A year in COVID: Vaccinations

ST. JOSEPH COUNTY, Ind.--The news of the very first case of COVID-19 in the United States sent shockwaves throughout the country.

"I think it’s fair to say when I heard about the very first case of the coronavirus. I never expected the sort of pandemic that we’re seeing now,” St. Joseph County Health Officer Bob Einterz said.

“It was kind of like this game where every day we were watching, watching it slowly creep over to the west side of the state and just waiting for it to hit us,” Van Buren/Cass County District Health Officer Danielle Persky said.

And then concerns when the virus hit home, showing its face in our communities.

“We really all just thought it was going to be a seasonal thing,” Persky said.

As cases, illness and death tolls started to skyrocket, a quick and sudden urgency in trying to cure the virus and fix the pandemic-mess set in with doctors and scientists working around the clock to trial, test and get COVID vaccines shipped out and into arms.

"It’s been truly miraculous. The development of the vaccine, the production of the vaccine, the administration of the vaccine here. I think it’s been about as close to a miracle as you could expect,” Einterz said.

On December 17th, the very first shipment of the 2-shot Pfizer vaccine arrived in St, Joseph county to give to frontline healthcare workers.

As time went on, the two-shot Moderna vaccine was introduced, and just within the last week the one-and-done Johnson and Johnson vaccine has too. All the while, vaccine shipments expanded and so did eligibility.

“We started with age eligibility here and continue with age eligibility,” Einterz said.

In the beginning stages, St. Joseph County was only able to vaccinate a few hundred Hoosiers a week, but since, has bumped up majorly, inoculating over 1,000 daily.

“It means we’re on track to get back to normal really very soon here I think,” Einterz said.

And growth, is only anticipated to go up from here!

“I expect age eligible to continue. I would fully anticipate that we will move to the 40 and over individuals within the next week or two, in addition broaden the eligibility for medical conditions,” Einterz said. “With that said, we are really doing a wonderful job here in this County vaccination the most vulnerable, the most at risk.”

Over the state line in Cass and Van Buren counties in Michigan, the progress hasn’t been so smooth.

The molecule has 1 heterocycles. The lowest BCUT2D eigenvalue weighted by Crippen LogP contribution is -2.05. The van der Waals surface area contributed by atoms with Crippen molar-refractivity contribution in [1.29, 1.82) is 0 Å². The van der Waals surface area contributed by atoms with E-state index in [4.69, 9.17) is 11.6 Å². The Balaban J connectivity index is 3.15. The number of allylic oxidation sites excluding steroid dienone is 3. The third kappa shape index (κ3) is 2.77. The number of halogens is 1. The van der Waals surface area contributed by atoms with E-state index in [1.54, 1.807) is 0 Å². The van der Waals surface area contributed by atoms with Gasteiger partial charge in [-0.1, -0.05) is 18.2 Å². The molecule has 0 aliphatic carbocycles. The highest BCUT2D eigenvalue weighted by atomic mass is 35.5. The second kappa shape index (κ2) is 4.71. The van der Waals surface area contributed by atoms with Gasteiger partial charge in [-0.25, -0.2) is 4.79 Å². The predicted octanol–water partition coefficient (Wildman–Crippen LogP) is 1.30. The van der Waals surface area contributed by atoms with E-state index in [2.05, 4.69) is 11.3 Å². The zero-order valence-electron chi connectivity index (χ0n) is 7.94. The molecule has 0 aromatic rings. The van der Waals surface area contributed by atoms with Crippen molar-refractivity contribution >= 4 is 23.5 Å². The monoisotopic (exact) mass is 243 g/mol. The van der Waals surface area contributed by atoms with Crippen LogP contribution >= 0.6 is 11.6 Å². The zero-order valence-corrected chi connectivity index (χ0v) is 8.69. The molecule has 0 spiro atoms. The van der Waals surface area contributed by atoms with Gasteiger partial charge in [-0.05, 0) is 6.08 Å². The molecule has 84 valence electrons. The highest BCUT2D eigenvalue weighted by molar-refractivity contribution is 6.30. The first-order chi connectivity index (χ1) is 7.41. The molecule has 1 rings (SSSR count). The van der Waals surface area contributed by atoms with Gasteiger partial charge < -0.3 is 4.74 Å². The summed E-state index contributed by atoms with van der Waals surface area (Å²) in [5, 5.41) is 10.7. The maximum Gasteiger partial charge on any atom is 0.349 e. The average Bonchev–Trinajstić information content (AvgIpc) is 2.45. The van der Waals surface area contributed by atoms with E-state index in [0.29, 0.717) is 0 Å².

“For us the biggest hurdles continue to be the slow drop of vaccine. When you’re getting such a low amount and then the ability to order is taken away from you, and you’re just given an allotment,” Persky said.

However, they’re now beginning to tear down those vaccine barriers.

“It feels like we are finally getting our footing and getting enough supply to really begin processes forward in a consistent fashion,” Persky said.

Right now, groups who are eligible to be vaccinated statewide in Michigan include healthcare workers, first responders, childcare and school staff, long term care workers and residents, workers in food and agricultural processing, and residents 65 and older.

But not all those who are eligible across the state have been able to get vaccinated in Cass and Van Buren counties.

“We are slowly beginning to open it to food and ag, food and ag workers alongside partnership with our federally qualified health center who will help take care of that with us. Critical manufacturing, that will also include US Postal service workers and grocery workers,” Persky said.

Initially, only 400 to 500 doses were being given to those eligible a week, but now, up to 1,500 Michiganders in between the two counties are getting vaccinated.

Both health officials, believe it won't be long until the vaccines are offered to the general public.

“I would bet... I would really bet that by May, early June we will be ready for the general public, if not sooner honestly,” Persky said.

“I would hope by mid-April, or certainly by mid-May who wants to get a vaccine will be able to get a vaccine...perhaps even sooner than that,” Einterz said.

One year of living in a pandemic, making difficult decisions and adjustments to try and slow the spread of the virus. 365 days of trying to stay strong and remain hopeful for a healthier, safer nation to come.

“We should continue to be hopeful; we should continue to be on guard. This epidemic is far from over in some respects, we’re close, but we’re not there yet,” Einterz said.

“It’s been draining on everyone, but if we can keep our eye on this whole hopeful pride and keep looking at the numbers going down and the vaccines going up, and sort of remain steadfast in the final hour just pushing to the finish line, I think we’ll find ourselves in a really good position here soon,” Persky said.

If you are from Indiana and are eligible to get vaccinated, you can click here for more information and register.

If you are from Michigan and are eligible to get vaccinated, you can click here for more information and register.

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